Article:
1,0321% Sljced. (Yarsten’s, pound 19c
l D STEAK. [can shoulder, pound 19¢
_ 'Pur9511eat’.4p0und5..................................27c
The library will not be open on
Saturday of this week.
Neil Lampson made a business
trip to Portland Wednesday. -
Mrs. Ida. Bun-ts was a week-end
business Visitor in Spokane.
Mrs. Joe McVey of Boise, Idaho
was a week-end guest of Mr. and
Mrs. A. T. Belair.
Miss Jeanette Campbell accom
panied Helen Massey ’OO her home
in Portland last week-end.
Mrs. L. G. Bailey is spending
the week in Seattle and Bremer
ton looking after business interests.
The Catholic ladies are holding
a cooked food sale on Saturday,
July 13, at the Kennewigk Market.
The Misses Dorothy and Lois Rid
ley are leaving Friday for a month’s
visit in Cheyene, Wyoming with rel
Mrs. E. P. Story and Mrs. J. C.
Hardy were Monday afternoon call
ers at the 'home of Mrs. C. G. Dan
Mr. and Mrs. Don Coates and son
left this week for Port Byron, Illi
nois, where they will spend the
summer vacation.
Mrs. Van schadck and son and
Mrs. P. E. Wright of Alberta Canada
are making an extended visit at the
Wright home in the Garden Tracts.
Patsy‘Moulton returned home on
Friday from Redmond, Oregon,
where she had been visiting at the
home of her sister, Mrs. Bentley
Miss Doris Baa-dwell, who has
been visiting at the home of her
sister in Prosser is visiting at the
home of her sister, Mrs. Warde
Johnson, this week.
The Misses Alma Lenz; Jeanette
Campbell, Margaret Hawkins and
Hulda and Minnie Reese spent the
Fourth at Sunrise Park. Miss Kath
erine Ponti accompanied them from
Miss Betty Higley, who has been
visiting in Seattle, accompanied
Miss Kathryn Brown to Kennewick
Wednesday, where Miss Brown will
attend the Fourth celebration. She
has accepted a position to teach
in Sedro Wooley schools neat year.
Among the Benton City visitors
in Kennewick the first of the week
were: Mrs. John Burliss; Mrs. Car
penter and daughter; Mrs. Glen
Grending; Mrs. F. W. Dvorak and
Harry Kendall. ' .
Jean Brewer and Don Carpenter
out Mabton are spending this week
visiting at the Ed Carpenter home.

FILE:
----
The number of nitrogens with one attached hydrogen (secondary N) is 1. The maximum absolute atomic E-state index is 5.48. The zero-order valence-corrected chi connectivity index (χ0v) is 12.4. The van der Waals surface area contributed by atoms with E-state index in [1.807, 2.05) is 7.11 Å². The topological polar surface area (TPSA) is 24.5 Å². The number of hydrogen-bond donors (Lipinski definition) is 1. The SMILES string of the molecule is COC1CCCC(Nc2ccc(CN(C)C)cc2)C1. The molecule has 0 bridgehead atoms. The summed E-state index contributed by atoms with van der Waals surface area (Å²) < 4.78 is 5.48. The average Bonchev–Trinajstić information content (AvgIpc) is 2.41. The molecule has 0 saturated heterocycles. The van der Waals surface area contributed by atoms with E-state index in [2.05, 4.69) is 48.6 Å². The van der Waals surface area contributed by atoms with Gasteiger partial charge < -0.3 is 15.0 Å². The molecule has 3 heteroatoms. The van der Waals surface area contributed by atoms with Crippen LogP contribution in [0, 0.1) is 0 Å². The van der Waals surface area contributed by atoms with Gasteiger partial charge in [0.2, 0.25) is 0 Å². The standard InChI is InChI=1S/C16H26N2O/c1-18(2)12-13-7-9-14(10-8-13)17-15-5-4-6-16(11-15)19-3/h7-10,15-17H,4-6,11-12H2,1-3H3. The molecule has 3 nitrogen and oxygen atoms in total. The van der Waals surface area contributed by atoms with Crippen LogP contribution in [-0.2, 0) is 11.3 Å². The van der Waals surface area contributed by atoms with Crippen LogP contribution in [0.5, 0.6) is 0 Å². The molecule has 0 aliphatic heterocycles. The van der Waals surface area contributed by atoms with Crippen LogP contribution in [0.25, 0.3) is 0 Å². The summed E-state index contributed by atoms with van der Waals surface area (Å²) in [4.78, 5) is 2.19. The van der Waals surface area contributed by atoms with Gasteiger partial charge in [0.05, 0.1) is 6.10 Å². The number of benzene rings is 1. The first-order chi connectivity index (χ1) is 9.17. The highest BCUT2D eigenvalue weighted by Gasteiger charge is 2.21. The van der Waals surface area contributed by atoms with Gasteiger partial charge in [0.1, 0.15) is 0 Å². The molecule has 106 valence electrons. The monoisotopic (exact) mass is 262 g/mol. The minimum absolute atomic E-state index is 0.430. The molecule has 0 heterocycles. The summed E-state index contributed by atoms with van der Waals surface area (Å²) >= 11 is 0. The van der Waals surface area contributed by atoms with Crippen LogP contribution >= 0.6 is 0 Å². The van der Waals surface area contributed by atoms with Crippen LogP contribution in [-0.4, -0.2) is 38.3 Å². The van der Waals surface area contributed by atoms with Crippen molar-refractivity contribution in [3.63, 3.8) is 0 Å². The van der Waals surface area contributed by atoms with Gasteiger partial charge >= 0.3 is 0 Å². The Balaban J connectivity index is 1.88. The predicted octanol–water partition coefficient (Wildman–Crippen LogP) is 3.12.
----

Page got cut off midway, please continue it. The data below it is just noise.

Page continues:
Joan Carpenter plans to return to
Mabton with them the end of the
week for a visit. _
Mr. and Mrs. Martin Ganber at
tended the wedding or their nephew,
Glenn Garber, who was married on
Sunday in Spokane. The groom is
a son of Mr. and Mrs. Charles Gar
ber of Reardon.
The Kennewick boys leaving on
Monday to attend the Citizens Mil
itary Training Camp which is con
vening July 2-31 at Fort George
Wright were: Gavin Jones, George
Hembree, Frank Martin, Jim o’-
Neu, Lindley Llewellyn and Jim
Mrs. E. F. MoNall left Monday
attemcjan for her home at Phoenix,
Arizona by way of the coast route
after spending the past six weeks
visiting at the home of her sister,
Miss Charlotte Smith. Miss Smith
was hostess to a group of nine
ladies Sunday evening in honor of
her sister.
Mrs. K. C. Gifford and son Jun
ior returned home this morning
from a month’s trip spent visiting
with relatives in California.
Leo Gorris, Wesley Barkley, Ed
and Morris Carpenter enjoyed a
fishing trip to Crooked Fork in the
Blue mountains last week-end.
Mrs. Lola Thach of Detroit, Mich
igan is visiting at the home of Mr.
and Mrs. Frang Green. Mrs. Thach
is a former Kennewick resident.
Mrs. Mary Reeder entertained
the Past Matrons club, 0. E. 8., 01'
Connell last Saturday in the Ken
newick park with a picnic dinner.
A special meeting was held of
the O. E. S. chapter at the hall
Tuesday evening for the purpose of
holding initiatiOn for Mrs. Earle
Jones of Richland.
Miss Olive Brue of Seattle was a
week-end visitor at the home of her
parents here. She has accepted a
new position in the office of the